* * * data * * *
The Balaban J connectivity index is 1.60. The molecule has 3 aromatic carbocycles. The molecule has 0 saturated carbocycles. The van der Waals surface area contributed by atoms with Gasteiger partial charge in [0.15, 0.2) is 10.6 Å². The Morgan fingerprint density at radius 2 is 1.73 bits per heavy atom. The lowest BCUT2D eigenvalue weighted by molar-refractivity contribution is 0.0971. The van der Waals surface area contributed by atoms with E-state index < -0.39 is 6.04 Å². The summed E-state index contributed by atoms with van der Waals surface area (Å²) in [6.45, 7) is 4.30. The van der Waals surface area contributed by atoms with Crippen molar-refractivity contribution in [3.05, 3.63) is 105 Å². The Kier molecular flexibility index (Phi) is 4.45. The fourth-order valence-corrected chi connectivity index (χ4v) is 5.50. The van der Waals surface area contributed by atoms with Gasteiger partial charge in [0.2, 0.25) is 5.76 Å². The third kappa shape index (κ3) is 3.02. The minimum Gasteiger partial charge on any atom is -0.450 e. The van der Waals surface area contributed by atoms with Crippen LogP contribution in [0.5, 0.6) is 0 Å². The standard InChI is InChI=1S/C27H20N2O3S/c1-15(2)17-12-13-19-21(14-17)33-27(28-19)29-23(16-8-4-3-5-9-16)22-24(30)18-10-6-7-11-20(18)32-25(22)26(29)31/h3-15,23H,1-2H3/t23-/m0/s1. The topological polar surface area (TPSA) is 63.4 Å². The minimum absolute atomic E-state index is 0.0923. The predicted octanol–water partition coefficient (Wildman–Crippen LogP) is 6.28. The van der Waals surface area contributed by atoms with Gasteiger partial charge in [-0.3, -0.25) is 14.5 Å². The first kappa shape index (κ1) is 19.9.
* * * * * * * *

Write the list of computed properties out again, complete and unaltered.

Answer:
The Balaban J connectivity index is 1.60. The molecule has 3 aromatic carbocycles. The molecule has 0 saturated carbocycles. The van der Waals surface area contributed by atoms with Gasteiger partial charge in [0.15, 0.2) is 10.6 Å². The Morgan fingerprint density at radius 2 is 1.73 bits per heavy atom. The lowest BCUT2D eigenvalue weighted by molar-refractivity contribution is 0.0971. The van der Waals surface area contributed by atoms with E-state index < -0.39 is 6.04 Å². The summed E-state index contributed by atoms with van der Waals surface area (Å²) in [6.45, 7) is 4.30. The van der Waals surface area contributed by atoms with Crippen molar-refractivity contribution in [3.05, 3.63) is 105 Å². The Kier molecular flexibility index (Phi) is 4.45. The fourth-order valence-corrected chi connectivity index (χ4v) is 5.50. The van der Waals surface area contributed by atoms with Gasteiger partial charge in [0.2, 0.25) is 5.76 Å². The third kappa shape index (κ3) is 3.02. The minimum Gasteiger partial charge on any atom is -0.450 e. The van der Waals surface area contributed by atoms with Crippen LogP contribution in [0.5, 0.6) is 0 Å². The standard InChI is InChI=1S/C27H20N2O3S/c1-15(2)17-12-13-19-21(14-17)33-27(28-19)29-23(16-8-4-3-5-9-16)22-24(30)18-10-6-7-11-20(18)32-25(22)26(29)31/h3-15,23H,1-2H3/t23-/m0/s1. The topological polar surface area (TPSA) is 63.4 Å². The minimum absolute atomic E-state index is 0.0923. The predicted octanol–water partition coefficient (Wildman–Crippen LogP) is 6.28. The van der Waals surface area contributed by atoms with Gasteiger partial charge in [-0.3, -0.25) is 14.5 Å². The first kappa shape index (κ1) is 19.9.